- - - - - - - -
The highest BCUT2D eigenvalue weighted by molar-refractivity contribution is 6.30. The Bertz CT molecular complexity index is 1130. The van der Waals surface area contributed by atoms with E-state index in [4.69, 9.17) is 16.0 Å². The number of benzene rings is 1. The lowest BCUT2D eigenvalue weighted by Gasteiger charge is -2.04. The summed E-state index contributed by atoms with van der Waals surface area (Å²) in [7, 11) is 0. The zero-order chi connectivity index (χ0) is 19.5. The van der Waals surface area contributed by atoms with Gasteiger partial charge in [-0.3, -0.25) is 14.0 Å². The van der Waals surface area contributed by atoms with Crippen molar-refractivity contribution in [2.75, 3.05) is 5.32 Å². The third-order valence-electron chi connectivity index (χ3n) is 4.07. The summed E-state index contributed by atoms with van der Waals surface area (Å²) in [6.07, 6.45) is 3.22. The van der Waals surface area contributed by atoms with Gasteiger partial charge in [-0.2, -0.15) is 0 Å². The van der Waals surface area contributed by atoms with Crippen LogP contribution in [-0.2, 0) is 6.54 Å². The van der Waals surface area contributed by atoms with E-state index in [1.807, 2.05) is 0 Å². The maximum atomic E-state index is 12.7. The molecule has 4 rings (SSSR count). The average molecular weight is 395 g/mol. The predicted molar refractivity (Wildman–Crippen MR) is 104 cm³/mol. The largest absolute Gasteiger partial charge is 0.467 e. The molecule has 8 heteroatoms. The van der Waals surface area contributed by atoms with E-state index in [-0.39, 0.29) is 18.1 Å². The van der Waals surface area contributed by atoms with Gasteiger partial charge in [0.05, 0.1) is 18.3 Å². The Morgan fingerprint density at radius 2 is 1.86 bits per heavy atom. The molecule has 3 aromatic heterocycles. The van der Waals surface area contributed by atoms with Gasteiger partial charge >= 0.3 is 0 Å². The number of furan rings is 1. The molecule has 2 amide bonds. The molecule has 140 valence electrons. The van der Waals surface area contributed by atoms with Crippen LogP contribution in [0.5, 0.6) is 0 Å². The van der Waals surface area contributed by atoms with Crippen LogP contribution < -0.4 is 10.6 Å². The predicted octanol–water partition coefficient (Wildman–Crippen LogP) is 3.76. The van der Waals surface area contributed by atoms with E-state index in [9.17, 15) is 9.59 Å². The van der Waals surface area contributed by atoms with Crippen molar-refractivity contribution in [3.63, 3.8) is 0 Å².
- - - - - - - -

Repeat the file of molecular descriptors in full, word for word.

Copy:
The highest BCUT2D eigenvalue weighted by molar-refractivity contribution is 6.30. The Bertz CT molecular complexity index is 1130. The van der Waals surface area contributed by atoms with E-state index in [4.69, 9.17) is 16.0 Å². The number of benzene rings is 1. The lowest BCUT2D eigenvalue weighted by Gasteiger charge is -2.04. The summed E-state index contributed by atoms with van der Waals surface area (Å²) in [7, 11) is 0. The zero-order chi connectivity index (χ0) is 19.5. The van der Waals surface area contributed by atoms with Gasteiger partial charge in [-0.3, -0.25) is 14.0 Å². The van der Waals surface area contributed by atoms with Crippen molar-refractivity contribution in [2.75, 3.05) is 5.32 Å². The third-order valence-electron chi connectivity index (χ3n) is 4.07. The summed E-state index contributed by atoms with van der Waals surface area (Å²) in [6.07, 6.45) is 3.22. The van der Waals surface area contributed by atoms with Gasteiger partial charge in [-0.2, -0.15) is 0 Å². The van der Waals surface area contributed by atoms with Crippen LogP contribution in [-0.2, 0) is 6.54 Å². The van der Waals surface area contributed by atoms with E-state index in [1.807, 2.05) is 0 Å². The maximum atomic E-state index is 12.7. The molecule has 4 rings (SSSR count). The average molecular weight is 395 g/mol. The predicted molar refractivity (Wildman–Crippen MR) is 104 cm³/mol. The largest absolute Gasteiger partial charge is 0.467 e. The molecule has 8 heteroatoms. The van der Waals surface area contributed by atoms with E-state index in [-0.39, 0.29) is 18.1 Å². The van der Waals surface area contributed by atoms with Gasteiger partial charge in [0.05, 0.1) is 18.3 Å². The Morgan fingerprint density at radius 2 is 1.86 bits per heavy atom. The molecule has 3 aromatic heterocycles. The van der Waals surface area contributed by atoms with Gasteiger partial charge >= 0.3 is 0 Å². The number of furan rings is 1. The molecule has 2 amide bonds. The molecule has 140 valence electrons. The van der Waals surface area contributed by atoms with Crippen LogP contribution in [0.5, 0.6) is 0 Å². The van der Waals surface area contributed by atoms with Crippen LogP contribution < -0.4 is 10.6 Å². The predicted octanol–water partition coefficient (Wildman–Crippen LogP) is 3.76. The van der Waals surface area contributed by atoms with E-state index in [9.17, 15) is 9.59 Å². The van der Waals surface area contributed by atoms with Crippen molar-refractivity contribution in [3.63, 3.8) is 0 Å².